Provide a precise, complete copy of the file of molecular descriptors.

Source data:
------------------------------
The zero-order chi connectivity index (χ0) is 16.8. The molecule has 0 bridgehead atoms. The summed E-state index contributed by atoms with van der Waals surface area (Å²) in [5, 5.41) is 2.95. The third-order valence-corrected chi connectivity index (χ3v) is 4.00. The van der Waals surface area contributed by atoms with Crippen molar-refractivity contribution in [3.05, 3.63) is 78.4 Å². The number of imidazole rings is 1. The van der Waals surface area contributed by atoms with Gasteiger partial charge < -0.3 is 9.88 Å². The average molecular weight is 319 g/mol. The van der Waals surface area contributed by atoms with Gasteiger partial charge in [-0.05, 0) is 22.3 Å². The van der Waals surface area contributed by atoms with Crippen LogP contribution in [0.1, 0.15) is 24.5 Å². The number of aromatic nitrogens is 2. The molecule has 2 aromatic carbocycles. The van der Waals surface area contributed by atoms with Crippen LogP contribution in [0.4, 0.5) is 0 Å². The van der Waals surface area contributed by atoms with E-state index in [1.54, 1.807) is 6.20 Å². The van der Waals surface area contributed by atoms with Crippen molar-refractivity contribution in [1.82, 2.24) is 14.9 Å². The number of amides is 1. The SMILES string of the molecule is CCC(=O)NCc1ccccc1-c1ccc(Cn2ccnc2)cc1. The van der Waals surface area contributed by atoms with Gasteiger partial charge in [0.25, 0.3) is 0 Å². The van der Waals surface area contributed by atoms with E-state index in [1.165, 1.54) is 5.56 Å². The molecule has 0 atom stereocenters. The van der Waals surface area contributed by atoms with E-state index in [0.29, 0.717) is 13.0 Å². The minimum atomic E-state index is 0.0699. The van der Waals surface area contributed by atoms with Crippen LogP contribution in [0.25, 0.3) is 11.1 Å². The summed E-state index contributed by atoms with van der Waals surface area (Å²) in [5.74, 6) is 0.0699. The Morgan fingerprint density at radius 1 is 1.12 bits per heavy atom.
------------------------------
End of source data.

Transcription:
The zero-order chi connectivity index (χ0) is 16.8. The molecule has 0 bridgehead atoms. The summed E-state index contributed by atoms with van der Waals surface area (Å²) in [5, 5.41) is 2.95. The third-order valence-corrected chi connectivity index (χ3v) is 4.00. The van der Waals surface area contributed by atoms with Crippen molar-refractivity contribution in [3.05, 3.63) is 78.4 Å². The number of imidazole rings is 1. The van der Waals surface area contributed by atoms with Gasteiger partial charge < -0.3 is 9.88 Å². The average molecular weight is 319 g/mol. The van der Waals surface area contributed by atoms with Gasteiger partial charge in [-0.05, 0) is 22.3 Å². The van der Waals surface area contributed by atoms with Crippen LogP contribution in [0.1, 0.15) is 24.5 Å². The number of aromatic nitrogens is 2. The molecule has 2 aromatic carbocycles. The van der Waals surface area contributed by atoms with Crippen LogP contribution in [0.4, 0.5) is 0 Å². The van der Waals surface area contributed by atoms with E-state index in [1.54, 1.807) is 6.20 Å². The van der Waals surface area contributed by atoms with Crippen molar-refractivity contribution in [1.82, 2.24) is 14.9 Å². The number of amides is 1. The SMILES string of the molecule is CCC(=O)NCc1ccccc1-c1ccc(Cn2ccnc2)cc1. The van der Waals surface area contributed by atoms with Gasteiger partial charge in [0.25, 0.3) is 0 Å². The van der Waals surface area contributed by atoms with E-state index in [1.165, 1.54) is 5.56 Å². The molecule has 0 atom stereocenters. The van der Waals surface area contributed by atoms with E-state index in [0.29, 0.717) is 13.0 Å². The minimum atomic E-state index is 0.0699. The van der Waals surface area contributed by atoms with Crippen LogP contribution in [0.25, 0.3) is 11.1 Å². The summed E-state index contributed by atoms with van der Waals surface area (Å²) in [5.74, 6) is 0.0699. The Morgan fingerprint density at radius 1 is 1.12 bits per heavy atom.